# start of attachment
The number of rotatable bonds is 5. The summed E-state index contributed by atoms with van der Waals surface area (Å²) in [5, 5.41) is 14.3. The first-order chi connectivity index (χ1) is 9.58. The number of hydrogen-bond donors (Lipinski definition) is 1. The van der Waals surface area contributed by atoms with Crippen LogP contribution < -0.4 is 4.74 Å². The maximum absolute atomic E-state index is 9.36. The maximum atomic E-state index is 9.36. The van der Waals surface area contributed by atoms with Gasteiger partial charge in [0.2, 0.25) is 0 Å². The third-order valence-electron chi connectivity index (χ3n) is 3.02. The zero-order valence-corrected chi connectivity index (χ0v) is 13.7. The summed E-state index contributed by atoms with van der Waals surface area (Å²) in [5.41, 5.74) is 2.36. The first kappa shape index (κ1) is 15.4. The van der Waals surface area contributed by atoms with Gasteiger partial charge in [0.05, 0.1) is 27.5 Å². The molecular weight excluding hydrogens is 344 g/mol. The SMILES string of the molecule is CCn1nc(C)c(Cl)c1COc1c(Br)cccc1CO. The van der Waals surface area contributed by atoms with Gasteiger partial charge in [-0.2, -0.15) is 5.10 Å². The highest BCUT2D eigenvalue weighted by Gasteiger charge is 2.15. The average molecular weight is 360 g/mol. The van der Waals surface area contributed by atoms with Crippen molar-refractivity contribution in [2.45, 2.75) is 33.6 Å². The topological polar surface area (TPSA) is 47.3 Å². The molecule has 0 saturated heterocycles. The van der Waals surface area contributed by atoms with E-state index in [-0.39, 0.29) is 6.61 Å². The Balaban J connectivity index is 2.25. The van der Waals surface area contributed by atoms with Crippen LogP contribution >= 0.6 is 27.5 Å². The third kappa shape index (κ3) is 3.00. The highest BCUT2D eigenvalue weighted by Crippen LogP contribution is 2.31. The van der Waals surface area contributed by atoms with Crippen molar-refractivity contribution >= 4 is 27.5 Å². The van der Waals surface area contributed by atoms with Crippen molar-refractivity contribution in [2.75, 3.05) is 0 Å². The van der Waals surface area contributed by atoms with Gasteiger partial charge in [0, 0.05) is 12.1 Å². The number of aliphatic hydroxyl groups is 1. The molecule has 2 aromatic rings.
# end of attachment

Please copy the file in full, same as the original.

The number of rotatable bonds is 5. The summed E-state index contributed by atoms with van der Waals surface area (Å²) in [5, 5.41) is 14.3. The first-order chi connectivity index (χ1) is 9.58. The number of hydrogen-bond donors (Lipinski definition) is 1. The van der Waals surface area contributed by atoms with Crippen LogP contribution < -0.4 is 4.74 Å². The maximum absolute atomic E-state index is 9.36. The maximum atomic E-state index is 9.36. The van der Waals surface area contributed by atoms with Gasteiger partial charge in [0.2, 0.25) is 0 Å². The third-order valence-electron chi connectivity index (χ3n) is 3.02. The zero-order valence-corrected chi connectivity index (χ0v) is 13.7. The summed E-state index contributed by atoms with van der Waals surface area (Å²) in [5.41, 5.74) is 2.36. The first kappa shape index (κ1) is 15.4. The van der Waals surface area contributed by atoms with Gasteiger partial charge in [0.05, 0.1) is 27.5 Å². The molecular weight excluding hydrogens is 344 g/mol. The SMILES string of the molecule is CCn1nc(C)c(Cl)c1COc1c(Br)cccc1CO. The van der Waals surface area contributed by atoms with Gasteiger partial charge in [-0.2, -0.15) is 5.10 Å². The highest BCUT2D eigenvalue weighted by Gasteiger charge is 2.15. The average molecular weight is 360 g/mol. The van der Waals surface area contributed by atoms with Crippen molar-refractivity contribution in [2.45, 2.75) is 33.6 Å². The topological polar surface area (TPSA) is 47.3 Å². The molecule has 0 saturated heterocycles. The van der Waals surface area contributed by atoms with E-state index in [-0.39, 0.29) is 6.61 Å². The Balaban J connectivity index is 2.25. The van der Waals surface area contributed by atoms with Crippen LogP contribution >= 0.6 is 27.5 Å². The third kappa shape index (κ3) is 3.00. The highest BCUT2D eigenvalue weighted by Crippen LogP contribution is 2.31. The van der Waals surface area contributed by atoms with Crippen molar-refractivity contribution >= 4 is 27.5 Å². The van der Waals surface area contributed by atoms with Crippen molar-refractivity contribution in [2.75, 3.05) is 0 Å². The van der Waals surface area contributed by atoms with Gasteiger partial charge in [0, 0.05) is 12.1 Å². The number of aliphatic hydroxyl groups is 1. The molecule has 2 aromatic rings.